1947 9 Jul Shoghi Effendi, as Head of the Bahá’í Faith resident in the Bahá’í World Centre, received a letter from the chairman of the United Nations Special Committee on Palestine requesting a statement on the relationship the Bahá’í Faith had to Palestine and the Bahá’í attitude to any future changes in the status of the country. [BW11:43, Text]
  • Shoghi Effendi replied on 14 July setting out the non-political character of the Bahá’í Faith and explaining that Palestine is both the administrative and the spiritual headquarters of the religion. In his reply, Shoghi Effendi made it clear that “Our aim is the establishment of universal peace in the world and our desire to see justice prevail in every domain of human society, including the domain of politics.” The Guardian also pointed out his concern that “the fact be recognized by whoever exercises sovereignty over Haifa and ‘Akká, that within this area exists the spiritual and administrative center of a world Faith, and that the independence of that Faith, its right to manage its international affairs from this source, the rights of Bahá’ís from any and every country of the globe to visit it as pilgrims (enjoying the same privilege in this respect as Jews, Muslims and Christians do in regard to visiting Jerusalem) be acknowledged and permanently safeguarded.”[BW11:43–4; BW12 p596-597]
  • He also included a statement of the history, aims and significance of the Bahá’í Faith, later published by the American National Spiritual Assembly in pamphlet form. [BW11:44; PP351]
  • For the text of this latter statement see GTT1–10.
  • On May 9, 1947, the Guardian had written through his secretary to explain why he was encouraging Bahá’í association with United Nations: “He feels that the friends should bear in mind that the primary reason that he is encouraging Bahá’í association with the United Nations is to give the Cause due publicity as an agency working for and firmly believing in the unification of the human family and permanent peace, and not because he believes that we are at present in a position to shape or influence directly the course of human affairs! Also, he believes this association will afford the believers an opportunity of contacting prominent and progressive-minded people from different countries and calling the Faith and its principles to their attention. We should associate ourselves in every way with all movements of UN which are in accordance with our principles and objectives; but we should not seek to take the initiative or . . . focus a glare of publicity and public attention on a very wide scale upon ourselves which might prove very detrimental to our own interests. He considered, for instance, the ‘Bahá’í Declaration of Human Obligations and Rights’ appropriate and believes this type of action to be wise and suitable.” [BW12 p597-598]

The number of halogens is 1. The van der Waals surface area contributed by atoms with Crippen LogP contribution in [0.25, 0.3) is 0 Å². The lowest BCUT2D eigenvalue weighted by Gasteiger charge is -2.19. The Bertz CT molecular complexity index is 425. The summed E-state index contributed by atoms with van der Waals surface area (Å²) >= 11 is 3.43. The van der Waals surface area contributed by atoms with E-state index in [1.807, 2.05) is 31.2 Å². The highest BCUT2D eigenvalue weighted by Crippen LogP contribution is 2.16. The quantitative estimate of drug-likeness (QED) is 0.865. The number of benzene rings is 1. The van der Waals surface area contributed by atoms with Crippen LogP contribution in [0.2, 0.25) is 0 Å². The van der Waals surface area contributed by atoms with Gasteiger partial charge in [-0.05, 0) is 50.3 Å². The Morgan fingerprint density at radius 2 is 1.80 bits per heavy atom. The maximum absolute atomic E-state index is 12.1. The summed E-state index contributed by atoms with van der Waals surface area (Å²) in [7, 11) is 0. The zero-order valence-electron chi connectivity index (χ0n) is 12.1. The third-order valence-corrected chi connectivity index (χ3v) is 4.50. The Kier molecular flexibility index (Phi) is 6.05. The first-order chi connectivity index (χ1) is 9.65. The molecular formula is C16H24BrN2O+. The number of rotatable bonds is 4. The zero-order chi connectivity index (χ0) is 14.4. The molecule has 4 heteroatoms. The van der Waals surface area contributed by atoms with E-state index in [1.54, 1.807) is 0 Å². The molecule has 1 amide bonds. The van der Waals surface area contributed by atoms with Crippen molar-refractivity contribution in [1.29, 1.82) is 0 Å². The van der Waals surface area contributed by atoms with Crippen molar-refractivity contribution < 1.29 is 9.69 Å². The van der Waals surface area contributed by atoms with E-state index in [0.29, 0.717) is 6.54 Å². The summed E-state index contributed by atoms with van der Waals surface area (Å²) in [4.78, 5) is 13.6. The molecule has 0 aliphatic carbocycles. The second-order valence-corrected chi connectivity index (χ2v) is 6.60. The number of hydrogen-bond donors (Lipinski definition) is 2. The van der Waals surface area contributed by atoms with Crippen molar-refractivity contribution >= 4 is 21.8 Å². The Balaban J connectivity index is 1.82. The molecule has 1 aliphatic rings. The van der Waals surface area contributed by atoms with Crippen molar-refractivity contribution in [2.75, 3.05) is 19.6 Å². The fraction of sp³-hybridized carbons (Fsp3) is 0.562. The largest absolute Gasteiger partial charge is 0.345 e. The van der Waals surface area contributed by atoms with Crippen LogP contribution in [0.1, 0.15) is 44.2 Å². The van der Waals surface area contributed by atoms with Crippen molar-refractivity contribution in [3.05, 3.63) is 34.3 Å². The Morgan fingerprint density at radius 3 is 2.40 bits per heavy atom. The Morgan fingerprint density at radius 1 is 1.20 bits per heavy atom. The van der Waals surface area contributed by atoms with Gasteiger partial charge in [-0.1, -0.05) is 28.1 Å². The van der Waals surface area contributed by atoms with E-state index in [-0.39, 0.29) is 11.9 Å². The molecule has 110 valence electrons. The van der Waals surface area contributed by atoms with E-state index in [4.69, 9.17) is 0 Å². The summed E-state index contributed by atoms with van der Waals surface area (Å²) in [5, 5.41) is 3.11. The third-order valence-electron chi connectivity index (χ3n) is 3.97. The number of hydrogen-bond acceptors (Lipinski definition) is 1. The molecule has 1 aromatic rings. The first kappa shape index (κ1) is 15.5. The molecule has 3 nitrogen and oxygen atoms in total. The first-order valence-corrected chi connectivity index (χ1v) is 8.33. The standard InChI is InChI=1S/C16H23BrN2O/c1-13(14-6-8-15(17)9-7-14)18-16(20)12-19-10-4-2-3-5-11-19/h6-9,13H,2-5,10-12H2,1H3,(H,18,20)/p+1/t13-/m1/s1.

• Haifa; Palestine United Nations; Shoghi Effendi, Life of; Shoghi Effendi, Writings of; Statements; Publications; Shoghi Effendi, Works of
    1951 9 Jan Shoghi Effendi announced the formation of the International Bahá'í Council. [BBD118; BBRSM127; GBF109; MBW7–8; PP252; UD261]